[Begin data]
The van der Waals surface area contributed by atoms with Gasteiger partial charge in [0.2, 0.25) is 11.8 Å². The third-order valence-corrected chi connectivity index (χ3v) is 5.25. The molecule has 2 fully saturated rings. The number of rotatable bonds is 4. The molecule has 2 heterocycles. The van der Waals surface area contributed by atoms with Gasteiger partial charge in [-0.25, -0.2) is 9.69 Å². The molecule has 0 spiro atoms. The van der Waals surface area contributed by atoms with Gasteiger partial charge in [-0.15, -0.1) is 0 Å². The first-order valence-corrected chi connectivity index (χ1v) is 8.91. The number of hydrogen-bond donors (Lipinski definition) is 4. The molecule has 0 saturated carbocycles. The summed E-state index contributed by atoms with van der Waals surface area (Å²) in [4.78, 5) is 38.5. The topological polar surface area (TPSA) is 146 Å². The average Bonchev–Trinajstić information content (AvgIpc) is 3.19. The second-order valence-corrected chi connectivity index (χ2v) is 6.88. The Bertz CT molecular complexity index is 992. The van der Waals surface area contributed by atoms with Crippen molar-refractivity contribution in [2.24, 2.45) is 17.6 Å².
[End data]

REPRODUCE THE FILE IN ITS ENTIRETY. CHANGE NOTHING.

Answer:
The van der Waals surface area contributed by atoms with Gasteiger partial charge in [0.2, 0.25) is 11.8 Å². The third-order valence-corrected chi connectivity index (χ3v) is 5.25. The molecule has 2 fully saturated rings. The number of rotatable bonds is 4. The molecule has 2 heterocycles. The van der Waals surface area contributed by atoms with Gasteiger partial charge in [-0.25, -0.2) is 9.69 Å². The molecule has 0 spiro atoms. The van der Waals surface area contributed by atoms with Gasteiger partial charge in [-0.15, -0.1) is 0 Å². The first-order valence-corrected chi connectivity index (χ1v) is 8.91. The number of hydrogen-bond donors (Lipinski definition) is 4. The molecule has 0 saturated carbocycles. The summed E-state index contributed by atoms with van der Waals surface area (Å²) in [4.78, 5) is 38.5. The topological polar surface area (TPSA) is 146 Å². The average Bonchev–Trinajstić information content (AvgIpc) is 3.19. The second-order valence-corrected chi connectivity index (χ2v) is 6.88. The Bertz CT molecular complexity index is 992. The van der Waals surface area contributed by atoms with Crippen molar-refractivity contribution in [2.24, 2.45) is 17.6 Å².